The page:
My eyes strive to get up, and a little light comes through the window and hit my face. I crawl under the duvet, but understand that I have to get up.
On First Looking into A piece of writing about love Homer Much have I travell'd in the realms of gold, And many goodly states and kingdoms seen; Round many western islands have I been Which bards in fealty to Apollo hold. Oft of one wide expanse had I been told That deep-brow'd Homer ruled as his demesne; Yet did I never breathe its pure serene Till I heard Chapman speak out loud and bold: Then felt I like some watcher of the skies When a new planet swims into his ken; Or like stout Cortez when with eagle eyes He star'd at the Pacific--and all his men Look'd at each other with a wild surmise Silent, upon a peak in Darien.
On the Grasshopper and Cricket The poetry of earth is never dead: When all the birds are faint with the hot sun, And hide in cooling trees, a voice will run From hedge to hedge about the new-mown mead; That is the Grasshopper's--he takes the lead In summer luxury,--he has never done With his delights; for when tired out with fun He rests at ease beneath some pleasant weed.
The poetry of earth is ceasing never: On a lone winter evening, when the frost Has wrought a silence, from the stove there shrills The Cricket's song, in warmth increasing ever, And seems to one in drowsiness half lost, The Grasshopper's among some grassy hills.
The above sonnet was written in competition with Leigh Hunt. Fair plumed Syren, Queen of far-away! Leave melodizing on this wintry day, Shut up thine olden pages, and be mute: When through the old oak Forest I am gone, Let me not wander in a barren dream, But, when I am consumed in the fire, Give me new Phoenix wings to fly at my desire.
On Seeing the Elgin Marbles My spirit is too weak--mortality Weighs heavily on me like unwilling sleep, And each imagin'd pinnacle and steep Of godlike hardship, tells me I must die Like a sick Eagle looking at the sky.
Yet 'tis a gentle luxury to weep That I have not the cloudy winds to keep, Fresh for the opening of the morning's eye. Such dim-conceived glories of the brain Bring round the heart an undescribable feud; So do these wonders a most dizzy pain, That mingles Grecian grandeur with the rude Wasting of old Time--with a billowy main-- A sun--a shadow of a magnitude.
No voice will tell" Why did I laugh tonight? No voice will tell. Then to my human heart I turn at once. Thou and I are here sad and alone; I say, why did I laugh! Why did I laugh? I know this Being's lease, My fancy to its utmost blisses spreads; Yet would I on this very midnight cease, And the world's gaudy ensigns see in shreds; Verse, Fame, and Beauty are intense indeed, But Death intenser--Death is Life's high meed.
When I Have Fears When I have fears that I may cease to be Before my pen has glean'd my teeming brain, Before high-piled books, in charactery, Hold like rich garners the full ripen'd grain; When I behold, upon the night's starr'd face, Huge cloudy symbols of a high romance, And think that I may never live to trace Their shadows, with the magic hand of chance; And when I feel, fair creature of an hour, That I shall never look upon thee more, Never have relish in the faery power Of unreflecting love;--then on the shore Of the wide world I stand alone, and think Till love and fame to nothingness do sink.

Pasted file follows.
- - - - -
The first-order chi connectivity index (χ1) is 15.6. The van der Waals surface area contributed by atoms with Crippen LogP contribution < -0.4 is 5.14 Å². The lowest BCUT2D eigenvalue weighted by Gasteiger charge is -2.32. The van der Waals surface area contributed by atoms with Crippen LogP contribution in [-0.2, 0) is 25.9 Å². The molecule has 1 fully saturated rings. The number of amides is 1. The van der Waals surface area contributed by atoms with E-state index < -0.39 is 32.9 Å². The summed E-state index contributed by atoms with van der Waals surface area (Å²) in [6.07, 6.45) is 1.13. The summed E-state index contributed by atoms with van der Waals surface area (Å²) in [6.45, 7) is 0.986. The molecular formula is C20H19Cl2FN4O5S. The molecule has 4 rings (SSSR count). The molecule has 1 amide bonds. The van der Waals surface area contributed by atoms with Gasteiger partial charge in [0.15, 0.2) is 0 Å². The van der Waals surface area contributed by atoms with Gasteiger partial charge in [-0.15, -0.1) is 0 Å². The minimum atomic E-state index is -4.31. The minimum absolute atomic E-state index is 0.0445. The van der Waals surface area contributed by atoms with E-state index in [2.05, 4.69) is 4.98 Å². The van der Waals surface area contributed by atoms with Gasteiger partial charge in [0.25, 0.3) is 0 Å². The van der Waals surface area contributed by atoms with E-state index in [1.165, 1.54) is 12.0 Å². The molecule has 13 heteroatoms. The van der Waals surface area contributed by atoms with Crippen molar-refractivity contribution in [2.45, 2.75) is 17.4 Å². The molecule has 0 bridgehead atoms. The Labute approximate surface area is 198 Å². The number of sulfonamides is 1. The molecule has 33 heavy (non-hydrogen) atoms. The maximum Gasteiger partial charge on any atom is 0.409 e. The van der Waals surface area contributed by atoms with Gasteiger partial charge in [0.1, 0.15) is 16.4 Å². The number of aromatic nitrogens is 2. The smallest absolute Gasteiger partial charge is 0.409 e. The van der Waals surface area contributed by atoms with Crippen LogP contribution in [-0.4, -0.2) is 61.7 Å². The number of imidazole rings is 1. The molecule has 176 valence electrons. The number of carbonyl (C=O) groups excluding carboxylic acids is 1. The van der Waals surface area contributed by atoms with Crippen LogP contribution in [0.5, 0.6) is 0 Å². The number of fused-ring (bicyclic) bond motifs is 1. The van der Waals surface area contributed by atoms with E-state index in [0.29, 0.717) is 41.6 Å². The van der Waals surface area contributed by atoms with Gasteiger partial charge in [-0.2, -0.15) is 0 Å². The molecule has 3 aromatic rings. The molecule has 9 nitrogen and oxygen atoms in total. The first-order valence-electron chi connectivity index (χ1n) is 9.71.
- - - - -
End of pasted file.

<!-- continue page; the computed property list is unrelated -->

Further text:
Bright Star Bright star, would I were stedfast as thou art-- Not in lone splendour hung aloft the night And watching, with eternal lids apart, Like nature's patient, sleepless Eremite, The moving waters at their priestlike task Of pure ablution round earth's human shores, Or gazing on the new soft-fallen mask Of snow upon the mountains and the moors No--yet still stedfast, still unchangeable, Pillow'd upon my fair love's ripening breast, To feel for ever its soft fall and swell, Awake for ever in a sweet unrest, Still, still to hear her tender-taken breath, And so live ever-or else swoon to death.Relationship Building: Writing a Letter to your Child.
By: Susan Merrill. The most important thing is to make sure your child knows your love for him is unconditional and not based on what his grades are, or how nice he is to you, or whether or not he makes captain of the softball team.
All good things must come to an end The time that I knew was borrowed must be given back soon, so it seems. The conversation I never wanted to have has been said.
I love San Francisco because you can discover something behind each corner of this city. And I love New Mexico because I feel at home in the desert there. And I love France because I love the French language and culture.
Aug 18, · Expert Reviewed. How to Write a Love Poem. Three Parts: Brainstorming Ideas for the Love Poem Writing the Love Poem Polishing the Love Poem Community Q&A Writing a love poem can be a challenge, as you want to avoid being too sappy or sentimental, but still yunusemremert.com: M.
The Knight. Another piece for Cornerstone Christian school in Granbury, TX. The Knight is their school mascot.
Read more. Writing short stories means beginning as close to the climax as possible — everything else is a distraction.
A novel can take a more meandering path, but should still start with a scene that sets the tone for the whole book. A short story conserves characters and scenes, typically by focusing on.